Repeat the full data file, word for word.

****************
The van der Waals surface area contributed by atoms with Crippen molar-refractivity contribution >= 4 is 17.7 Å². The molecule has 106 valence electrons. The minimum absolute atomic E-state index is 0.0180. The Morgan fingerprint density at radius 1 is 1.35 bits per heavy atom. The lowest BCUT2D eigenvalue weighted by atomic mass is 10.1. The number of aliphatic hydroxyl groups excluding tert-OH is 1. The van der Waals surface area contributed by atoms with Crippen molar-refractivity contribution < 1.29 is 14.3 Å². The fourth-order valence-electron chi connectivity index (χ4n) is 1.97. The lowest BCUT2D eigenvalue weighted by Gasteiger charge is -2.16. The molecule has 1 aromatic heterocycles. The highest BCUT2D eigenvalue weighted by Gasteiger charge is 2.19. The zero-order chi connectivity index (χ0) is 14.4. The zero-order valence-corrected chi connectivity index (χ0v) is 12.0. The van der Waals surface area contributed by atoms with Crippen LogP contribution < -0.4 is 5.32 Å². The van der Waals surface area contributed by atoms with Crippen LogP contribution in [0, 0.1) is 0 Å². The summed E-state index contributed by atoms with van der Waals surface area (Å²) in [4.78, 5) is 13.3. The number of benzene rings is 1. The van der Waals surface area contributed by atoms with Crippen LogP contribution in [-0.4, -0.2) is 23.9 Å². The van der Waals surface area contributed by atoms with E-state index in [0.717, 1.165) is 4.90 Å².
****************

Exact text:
The van der Waals surface area contributed by atoms with Crippen molar-refractivity contribution >= 4 is 17.7 Å². The molecule has 106 valence electrons. The minimum absolute atomic E-state index is 0.0180. The Morgan fingerprint density at radius 1 is 1.35 bits per heavy atom. The lowest BCUT2D eigenvalue weighted by atomic mass is 10.1. The number of aliphatic hydroxyl groups excluding tert-OH is 1. The van der Waals surface area contributed by atoms with Crippen molar-refractivity contribution < 1.29 is 14.3 Å². The fourth-order valence-electron chi connectivity index (χ4n) is 1.97. The lowest BCUT2D eigenvalue weighted by Gasteiger charge is -2.16. The molecule has 1 aromatic heterocycles. The highest BCUT2D eigenvalue weighted by Gasteiger charge is 2.19. The zero-order chi connectivity index (χ0) is 14.4. The zero-order valence-corrected chi connectivity index (χ0v) is 12.0. The van der Waals surface area contributed by atoms with Crippen LogP contribution < -0.4 is 5.32 Å². The van der Waals surface area contributed by atoms with Crippen LogP contribution in [0, 0.1) is 0 Å². The summed E-state index contributed by atoms with van der Waals surface area (Å²) in [4.78, 5) is 13.3. The number of benzene rings is 1. The van der Waals surface area contributed by atoms with Crippen LogP contribution in [-0.4, -0.2) is 23.9 Å². The van der Waals surface area contributed by atoms with E-state index in [0.717, 1.165) is 4.90 Å².